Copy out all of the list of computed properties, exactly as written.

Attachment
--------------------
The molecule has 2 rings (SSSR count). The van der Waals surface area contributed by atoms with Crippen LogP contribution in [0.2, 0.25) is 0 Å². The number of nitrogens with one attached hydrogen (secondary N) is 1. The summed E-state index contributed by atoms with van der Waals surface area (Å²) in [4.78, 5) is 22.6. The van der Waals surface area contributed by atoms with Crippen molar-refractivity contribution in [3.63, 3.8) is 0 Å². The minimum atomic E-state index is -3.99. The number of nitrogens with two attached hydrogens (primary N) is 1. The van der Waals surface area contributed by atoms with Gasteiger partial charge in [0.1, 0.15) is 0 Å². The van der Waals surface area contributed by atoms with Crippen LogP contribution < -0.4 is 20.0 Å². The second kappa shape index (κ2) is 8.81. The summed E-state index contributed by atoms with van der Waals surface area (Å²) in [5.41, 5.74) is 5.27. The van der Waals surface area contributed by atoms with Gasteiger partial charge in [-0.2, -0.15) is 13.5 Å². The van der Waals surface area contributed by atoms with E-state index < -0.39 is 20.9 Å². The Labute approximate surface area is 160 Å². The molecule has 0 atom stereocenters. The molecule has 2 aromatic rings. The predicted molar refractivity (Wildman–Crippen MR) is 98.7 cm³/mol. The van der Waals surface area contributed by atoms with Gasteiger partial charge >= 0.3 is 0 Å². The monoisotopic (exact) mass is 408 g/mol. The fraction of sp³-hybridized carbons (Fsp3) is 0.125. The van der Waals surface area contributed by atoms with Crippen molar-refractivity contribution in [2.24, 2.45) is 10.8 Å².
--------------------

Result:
The molecule has 2 rings (SSSR count). The van der Waals surface area contributed by atoms with Crippen LogP contribution in [0.2, 0.25) is 0 Å². The number of nitrogens with one attached hydrogen (secondary N) is 1. The summed E-state index contributed by atoms with van der Waals surface area (Å²) in [4.78, 5) is 22.6. The van der Waals surface area contributed by atoms with Crippen molar-refractivity contribution in [3.63, 3.8) is 0 Å². The minimum atomic E-state index is -3.99. The number of nitrogens with two attached hydrogens (primary N) is 1. The van der Waals surface area contributed by atoms with Gasteiger partial charge in [0.1, 0.15) is 0 Å². The van der Waals surface area contributed by atoms with Crippen LogP contribution < -0.4 is 20.0 Å². The second kappa shape index (κ2) is 8.81. The summed E-state index contributed by atoms with van der Waals surface area (Å²) in [5.41, 5.74) is 5.27. The van der Waals surface area contributed by atoms with Gasteiger partial charge in [-0.2, -0.15) is 13.5 Å². The van der Waals surface area contributed by atoms with E-state index < -0.39 is 20.9 Å². The Labute approximate surface area is 160 Å². The molecule has 0 atom stereocenters. The molecule has 2 aromatic rings. The predicted molar refractivity (Wildman–Crippen MR) is 98.7 cm³/mol. The van der Waals surface area contributed by atoms with Gasteiger partial charge >= 0.3 is 0 Å². The monoisotopic (exact) mass is 408 g/mol. The fraction of sp³-hybridized carbons (Fsp3) is 0.125. The van der Waals surface area contributed by atoms with Crippen molar-refractivity contribution in [2.24, 2.45) is 10.8 Å².